The 38-hour famine
Friday, September 26, 2008 | 01:02 PM ET
by Kevin Yarr, CBCNews.ca
As a great lover of eating, the news that I would have to go 38 hours without solid food was quite distressing to me.
It was my turn for a colonoscopy.
I will say no more on the procedure itself. It's not appropriate to a food blog, nor is a event that you are virtually unconscious for particularly noteworthy.
But 38 hours without food…
My appointment was for 11 a.m. Friday morning, and the instructions from the doctor said no solid food after midnight Thursday. At a little before 11 p.m. Wednesday I was sitting down with a sandwich, preparing a quiet farewell to chewing for a day and a half. I followed that with a pear and a yogurt, and went to bed feeling very unsettled.
Breakfast was a large glass of white grape juice. As my family bustled around I tried to avoid watching them eat, a difficult task when you are trying to get your kids organized and off to school. Then they were gone and I settled down to work with a cup of tea.
I was quite surprised that I wasn't all that hungry, and that didn't change as the day progressed. I was, however, continually distracted by thoughts of food, though again not in the way I might have expected. It was not visions of barbecued ribs, cheesy lasagnes or coconut cream pies that were distracting me. It was little things. "I think I'll just grab a cookie," would pop into my head, as if it was someone else. "No. You won't," I would respond.
The idea would fade without so much as a whimper, only to reappear as, "How about a cheese biscuit," 20 or 30 minutes later.
And it made me wonder about eating. I have watched my kids want to eat because they were bored, or go for long stretches without because they were deeply involved in something. How much were my distractions prompted by hunger, and how much by moments of boredom, or simply by habit?
I can think of at least two occasions in the last week where I have felt hungrier than I ever did during that food-free day and a half.
By 1 p.m. on Friday I was all done, and ready to go. I had thought before about some elaborate celebratory lunch to mark the end of my fast. But still my hunger, perhaps simply by a learned lack of expectation, was at bay. I had a bowl of chicken rice soup, a biscuit, half a date square and a cup of tea.
And that was all I wanted.
Have you fasted or gone without food for a time? What was your experience?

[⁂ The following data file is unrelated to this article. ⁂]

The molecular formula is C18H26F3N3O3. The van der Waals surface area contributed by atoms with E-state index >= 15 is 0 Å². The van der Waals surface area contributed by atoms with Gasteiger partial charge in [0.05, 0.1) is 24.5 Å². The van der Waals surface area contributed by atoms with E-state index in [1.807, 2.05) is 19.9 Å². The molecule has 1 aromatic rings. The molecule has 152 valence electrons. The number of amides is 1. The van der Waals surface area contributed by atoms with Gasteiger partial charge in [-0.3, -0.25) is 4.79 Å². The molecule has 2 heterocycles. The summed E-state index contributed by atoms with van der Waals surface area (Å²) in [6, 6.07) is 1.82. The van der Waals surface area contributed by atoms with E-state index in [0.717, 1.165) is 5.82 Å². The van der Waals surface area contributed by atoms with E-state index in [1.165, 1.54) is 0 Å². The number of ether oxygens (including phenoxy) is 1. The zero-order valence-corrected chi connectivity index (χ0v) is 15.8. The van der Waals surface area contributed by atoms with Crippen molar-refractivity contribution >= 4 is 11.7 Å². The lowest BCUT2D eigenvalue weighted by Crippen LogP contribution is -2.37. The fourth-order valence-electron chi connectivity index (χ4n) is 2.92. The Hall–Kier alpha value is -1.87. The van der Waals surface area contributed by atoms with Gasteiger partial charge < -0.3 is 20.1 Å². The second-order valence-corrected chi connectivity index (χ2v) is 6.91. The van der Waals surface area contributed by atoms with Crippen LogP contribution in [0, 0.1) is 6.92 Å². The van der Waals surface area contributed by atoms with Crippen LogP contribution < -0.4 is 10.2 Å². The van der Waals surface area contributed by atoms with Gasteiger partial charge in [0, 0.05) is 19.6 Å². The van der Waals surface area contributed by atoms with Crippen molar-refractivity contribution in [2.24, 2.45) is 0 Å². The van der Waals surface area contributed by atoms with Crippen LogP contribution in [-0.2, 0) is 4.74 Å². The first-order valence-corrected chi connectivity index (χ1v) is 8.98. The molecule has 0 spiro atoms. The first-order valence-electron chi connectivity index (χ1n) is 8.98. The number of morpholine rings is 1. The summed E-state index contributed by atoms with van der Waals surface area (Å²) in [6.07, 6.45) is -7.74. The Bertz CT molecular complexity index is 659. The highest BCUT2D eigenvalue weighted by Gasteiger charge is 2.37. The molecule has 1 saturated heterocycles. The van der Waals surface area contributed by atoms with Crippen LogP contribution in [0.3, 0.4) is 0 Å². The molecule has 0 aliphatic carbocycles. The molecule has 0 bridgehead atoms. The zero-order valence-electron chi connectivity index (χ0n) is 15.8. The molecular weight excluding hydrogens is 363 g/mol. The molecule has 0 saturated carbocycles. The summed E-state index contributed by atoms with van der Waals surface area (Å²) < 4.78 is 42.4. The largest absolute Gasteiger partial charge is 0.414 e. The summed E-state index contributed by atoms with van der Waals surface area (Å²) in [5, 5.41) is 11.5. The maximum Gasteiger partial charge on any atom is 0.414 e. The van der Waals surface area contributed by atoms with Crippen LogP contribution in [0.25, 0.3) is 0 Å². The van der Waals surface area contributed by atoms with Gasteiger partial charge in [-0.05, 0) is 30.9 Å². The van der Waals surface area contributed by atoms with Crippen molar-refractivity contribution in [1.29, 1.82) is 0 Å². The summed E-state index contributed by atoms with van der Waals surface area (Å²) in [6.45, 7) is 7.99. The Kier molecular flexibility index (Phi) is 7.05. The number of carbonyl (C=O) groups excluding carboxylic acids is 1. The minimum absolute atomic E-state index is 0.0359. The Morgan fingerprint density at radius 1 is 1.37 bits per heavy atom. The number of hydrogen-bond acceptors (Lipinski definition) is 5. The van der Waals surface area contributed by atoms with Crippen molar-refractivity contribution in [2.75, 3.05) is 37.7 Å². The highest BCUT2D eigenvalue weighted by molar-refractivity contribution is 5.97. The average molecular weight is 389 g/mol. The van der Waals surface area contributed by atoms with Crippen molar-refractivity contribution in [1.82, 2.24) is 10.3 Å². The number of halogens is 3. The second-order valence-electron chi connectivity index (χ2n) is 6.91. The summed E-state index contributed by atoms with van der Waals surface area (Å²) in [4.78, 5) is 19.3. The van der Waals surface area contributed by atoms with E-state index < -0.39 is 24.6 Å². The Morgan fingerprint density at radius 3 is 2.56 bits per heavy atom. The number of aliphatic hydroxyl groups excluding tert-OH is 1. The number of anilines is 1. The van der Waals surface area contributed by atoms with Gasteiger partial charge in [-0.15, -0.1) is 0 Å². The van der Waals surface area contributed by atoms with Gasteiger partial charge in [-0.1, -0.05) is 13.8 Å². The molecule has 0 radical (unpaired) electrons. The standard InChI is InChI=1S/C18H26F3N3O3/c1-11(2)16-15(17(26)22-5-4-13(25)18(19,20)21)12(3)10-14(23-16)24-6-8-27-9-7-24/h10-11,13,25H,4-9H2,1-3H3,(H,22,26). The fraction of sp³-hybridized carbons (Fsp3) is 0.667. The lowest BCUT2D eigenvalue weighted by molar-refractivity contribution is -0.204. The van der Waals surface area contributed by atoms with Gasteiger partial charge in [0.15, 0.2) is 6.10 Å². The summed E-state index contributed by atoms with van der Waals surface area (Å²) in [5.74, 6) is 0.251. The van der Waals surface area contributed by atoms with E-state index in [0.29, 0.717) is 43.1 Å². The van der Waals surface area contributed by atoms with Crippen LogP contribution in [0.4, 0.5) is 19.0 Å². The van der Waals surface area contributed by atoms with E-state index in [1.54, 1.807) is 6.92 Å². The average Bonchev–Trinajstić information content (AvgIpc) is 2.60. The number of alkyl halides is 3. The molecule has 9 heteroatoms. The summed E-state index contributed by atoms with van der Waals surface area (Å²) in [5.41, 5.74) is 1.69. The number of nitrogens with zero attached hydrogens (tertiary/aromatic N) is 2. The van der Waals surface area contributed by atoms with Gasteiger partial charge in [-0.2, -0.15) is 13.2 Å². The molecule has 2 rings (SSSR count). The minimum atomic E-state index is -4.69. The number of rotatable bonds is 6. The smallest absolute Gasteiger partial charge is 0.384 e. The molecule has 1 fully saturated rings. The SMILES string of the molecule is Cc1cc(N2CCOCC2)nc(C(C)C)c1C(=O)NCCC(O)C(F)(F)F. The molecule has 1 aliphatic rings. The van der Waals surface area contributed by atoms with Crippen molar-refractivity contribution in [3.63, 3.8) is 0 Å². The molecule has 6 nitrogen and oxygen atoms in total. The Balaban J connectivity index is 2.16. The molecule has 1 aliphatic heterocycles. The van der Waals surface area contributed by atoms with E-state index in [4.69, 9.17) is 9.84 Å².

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From trends and culture to politics and nutrition, Food Bytes serves up tasty tidbits about food and the issues surrounding it that flavour our everyday lives.
About the writers
Amber Hildebrandt writes for CBCNews.ca in Toronto. Growing up on a farm in Manitoba, she acquired an insatiable appetite, but it was during a stint in Japan that she developed her discerning tastebuds and "foodie" ways.
Andrea Chiu is an associate producer at CBC Radio Digital. Though she loves to eat, cook and discuss food, don't ask her to bake. It never turns out well. She tweets as @TOfoodie on Twitter and organizes food and wine events in Toronto called FoodieMeet.
Tara Kimura is the consumer life reporter for CBCNews.ca, covering a wide range of issues that range from rising food costs and the growing organic movement, to new trends in the marketplace.
Andree Lau is a CBC web reporter in Calgary. Her journalism career includes seven years as a CBC-TV reporter. Her own blog called "are you gonna eat that?" chronicles her eating adventures (including sampling snake and camel hoof tendon).
Jessica Wong is a CBCNews.ca writer who loves to eat and cook, as well as discuss, read and watch programming about food, sometimes all at once.
Kevin Yarr, CBCNews.ca's writer in Prince Edward Island, wrote about food and beer for national and regional magazines before joining the CBC. He acquired a desire for new tastes on his first trip to Europe, and an appreciation of eating locally and in season when he finally settled down on P.E.I.
Elizabeth Bridge is a writer with the CBC Digital Archives in Toronto. She first ventured into the kitchen as a child to indulge a sweet tooth by baking cookies and making fudge. A student budget compelled her to be a vegetarian (for a while) and instilled in her an ongoing curiosity about food and cooking.
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